The Qumulo File Fabric (QF2) is scale-out software that can be deployed on commodity hardware or in the public cloud. Cross-platform capabilities are provided through the ability to replicate file shares between physical locations.

WekaIO’s scale-out POSIX-compliant parallel file system is called Matrix. Matrix runs across a cluster of commodity storage servers or can be deployed in the public cloud and run on standard compute instances using local SSD block storage. It also claims hybrid operations are possible, with the ability to tier to public cloud services. 

Cloud file storage

All the big three public cloud providers – Amazon Web Services (AWS), Microsoft Azure and Google Cloud Platform (GCP) – offer native NAS storage services. All three also offer better-performing file storage based on NetApp storage. Where Azure is different is that it provides file storage caching, aimed at providing low-latency access to a set of files in a single namespace at a number of service levels.

Use cases targeted by AWS and Azure include big data analytics, web serving and content management, application development and testing, media workflows, database backups, and container storage. Google is a bit more modest in its proposed use cases than some of the AWS and Azure cloud file storage offers. GCP targets video rendering, application workloads, web content management and home directories.

NAS in the cloud

Here, we’re talking about storage suppliers’ NAS products that are available in the cloud.

A recent heavyweight entrant is Dell EMC, which launched a Google Cloud version of its Isilon scale-out NAS, with OneFS cloud storage ready for production workloads.

The move allows customers to burst production use cases on Isilon storage to GCP, with up to 50PB (petabytes) of capacity available in a single namespace.

Other mainstream storage suppliers also offer instances of their file systems in the big three public clouds – AWS, Azure and GCP. NetApp has Cloud Volumes, while IBM has its Spectrum Scale parallel file system in AWS.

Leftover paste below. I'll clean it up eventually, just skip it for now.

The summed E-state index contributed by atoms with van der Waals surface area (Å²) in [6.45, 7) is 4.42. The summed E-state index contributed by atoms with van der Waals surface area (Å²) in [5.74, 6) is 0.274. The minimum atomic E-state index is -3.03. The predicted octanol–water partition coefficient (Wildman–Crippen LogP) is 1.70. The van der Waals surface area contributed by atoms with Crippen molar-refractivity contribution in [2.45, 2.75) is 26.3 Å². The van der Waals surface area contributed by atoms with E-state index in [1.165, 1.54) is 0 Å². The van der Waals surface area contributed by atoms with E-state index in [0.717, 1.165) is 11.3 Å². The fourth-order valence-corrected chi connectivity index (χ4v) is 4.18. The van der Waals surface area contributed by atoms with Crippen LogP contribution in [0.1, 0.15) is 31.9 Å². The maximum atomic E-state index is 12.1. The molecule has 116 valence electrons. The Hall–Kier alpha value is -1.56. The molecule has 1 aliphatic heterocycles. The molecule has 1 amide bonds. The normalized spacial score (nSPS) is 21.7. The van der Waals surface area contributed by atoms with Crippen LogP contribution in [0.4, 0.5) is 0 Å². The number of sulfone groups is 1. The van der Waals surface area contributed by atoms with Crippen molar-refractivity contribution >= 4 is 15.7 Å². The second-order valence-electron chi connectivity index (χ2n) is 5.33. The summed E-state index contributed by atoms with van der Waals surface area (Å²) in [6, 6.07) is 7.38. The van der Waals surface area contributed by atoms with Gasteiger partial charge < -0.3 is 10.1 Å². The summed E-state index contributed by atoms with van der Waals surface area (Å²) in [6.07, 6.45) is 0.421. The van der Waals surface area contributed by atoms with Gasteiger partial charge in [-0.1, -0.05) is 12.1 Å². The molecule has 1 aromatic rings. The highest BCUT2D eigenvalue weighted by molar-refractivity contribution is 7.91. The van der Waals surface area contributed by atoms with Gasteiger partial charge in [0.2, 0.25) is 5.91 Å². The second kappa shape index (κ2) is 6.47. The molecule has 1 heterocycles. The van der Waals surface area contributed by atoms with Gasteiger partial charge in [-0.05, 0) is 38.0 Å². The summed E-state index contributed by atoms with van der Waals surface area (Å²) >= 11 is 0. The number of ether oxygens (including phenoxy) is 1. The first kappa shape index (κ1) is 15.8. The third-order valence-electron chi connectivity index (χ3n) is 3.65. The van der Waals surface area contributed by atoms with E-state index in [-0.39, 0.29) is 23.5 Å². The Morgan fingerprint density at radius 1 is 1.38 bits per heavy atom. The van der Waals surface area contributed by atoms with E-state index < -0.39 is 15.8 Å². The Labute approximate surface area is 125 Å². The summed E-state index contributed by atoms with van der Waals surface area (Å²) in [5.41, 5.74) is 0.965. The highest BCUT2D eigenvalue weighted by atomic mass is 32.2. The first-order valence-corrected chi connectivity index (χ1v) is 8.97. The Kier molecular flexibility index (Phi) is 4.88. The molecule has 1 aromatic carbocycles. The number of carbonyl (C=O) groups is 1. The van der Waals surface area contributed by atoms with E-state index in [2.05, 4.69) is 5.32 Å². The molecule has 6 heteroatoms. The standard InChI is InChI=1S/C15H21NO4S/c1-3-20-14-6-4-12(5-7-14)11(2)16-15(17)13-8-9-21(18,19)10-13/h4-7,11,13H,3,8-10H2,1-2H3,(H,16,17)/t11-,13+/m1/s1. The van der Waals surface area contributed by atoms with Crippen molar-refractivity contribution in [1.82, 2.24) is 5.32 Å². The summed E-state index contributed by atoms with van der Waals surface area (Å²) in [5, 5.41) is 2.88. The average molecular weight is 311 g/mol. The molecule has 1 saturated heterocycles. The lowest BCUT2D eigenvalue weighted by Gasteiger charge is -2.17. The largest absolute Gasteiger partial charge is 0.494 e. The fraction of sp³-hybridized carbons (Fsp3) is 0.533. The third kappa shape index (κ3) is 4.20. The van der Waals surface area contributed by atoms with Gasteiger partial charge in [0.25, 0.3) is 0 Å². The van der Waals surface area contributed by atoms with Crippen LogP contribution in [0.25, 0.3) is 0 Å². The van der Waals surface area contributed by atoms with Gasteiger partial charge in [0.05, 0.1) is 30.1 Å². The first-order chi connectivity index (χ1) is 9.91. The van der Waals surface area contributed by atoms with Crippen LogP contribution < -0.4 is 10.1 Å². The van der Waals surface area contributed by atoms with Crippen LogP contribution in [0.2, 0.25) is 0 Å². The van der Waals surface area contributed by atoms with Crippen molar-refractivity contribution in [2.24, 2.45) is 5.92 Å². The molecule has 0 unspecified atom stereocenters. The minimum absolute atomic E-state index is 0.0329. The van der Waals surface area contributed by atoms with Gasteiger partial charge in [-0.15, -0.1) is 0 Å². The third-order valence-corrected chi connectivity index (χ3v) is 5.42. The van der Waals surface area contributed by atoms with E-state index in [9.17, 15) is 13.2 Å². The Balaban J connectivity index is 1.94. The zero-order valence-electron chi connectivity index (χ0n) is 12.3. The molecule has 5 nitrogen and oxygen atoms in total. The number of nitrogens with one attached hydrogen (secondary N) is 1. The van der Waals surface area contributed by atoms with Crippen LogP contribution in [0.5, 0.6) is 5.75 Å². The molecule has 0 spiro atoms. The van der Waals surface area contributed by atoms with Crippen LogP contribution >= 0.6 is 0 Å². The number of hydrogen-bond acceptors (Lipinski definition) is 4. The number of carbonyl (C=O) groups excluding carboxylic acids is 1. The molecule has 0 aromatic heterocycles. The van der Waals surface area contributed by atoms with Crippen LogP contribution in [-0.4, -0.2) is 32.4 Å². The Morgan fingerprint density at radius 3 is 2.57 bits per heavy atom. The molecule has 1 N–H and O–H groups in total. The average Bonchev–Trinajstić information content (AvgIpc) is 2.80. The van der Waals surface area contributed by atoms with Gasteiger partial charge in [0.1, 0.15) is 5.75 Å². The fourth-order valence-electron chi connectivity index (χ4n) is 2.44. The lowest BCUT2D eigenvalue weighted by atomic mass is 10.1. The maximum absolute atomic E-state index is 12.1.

Cloud NAS gateways

Another way to leverage the cloud for file storage is from software- and infrastructure-based offerings such as Nasuni, Ctera and Panzura, which offer access via software or hardware gateways.

Nasuni was a pioneer in the space, with a virtual appliance cloud gateway that cached active data on-premise and stored less-frequently-accessed files in public clouds. Nasuni’s cloud-native UniFSfile file system provides a single namespace for unstructured data. Nasuni is delivered via on-site filers that stage data off to the AWS cloud.

Meanwhile, Ctera’s HC range are so-called edge filers, which act as local capacity that can sync with other Ctera nodes globally and with cloud storage capacity. Ctera targets use of cloud bursting and collaboration across geographies.

Access can be from desktop and remote/mobile devices via Ctera Drive, application programming interfaces (APIs)/web access and a mobile app, with data held in the Ctera Global File System. From there, it can be accessed by users via Ctera instances or auto-synced to S3 cloud storage systems.

Panzura is deployed on a server at each location where a local copy is held, with Google Cloud Storage as the main data retention location. Panzura’s main focus is cross-office collaboration delivered via an on-premise gateway and a global file-locking system with cloud storage.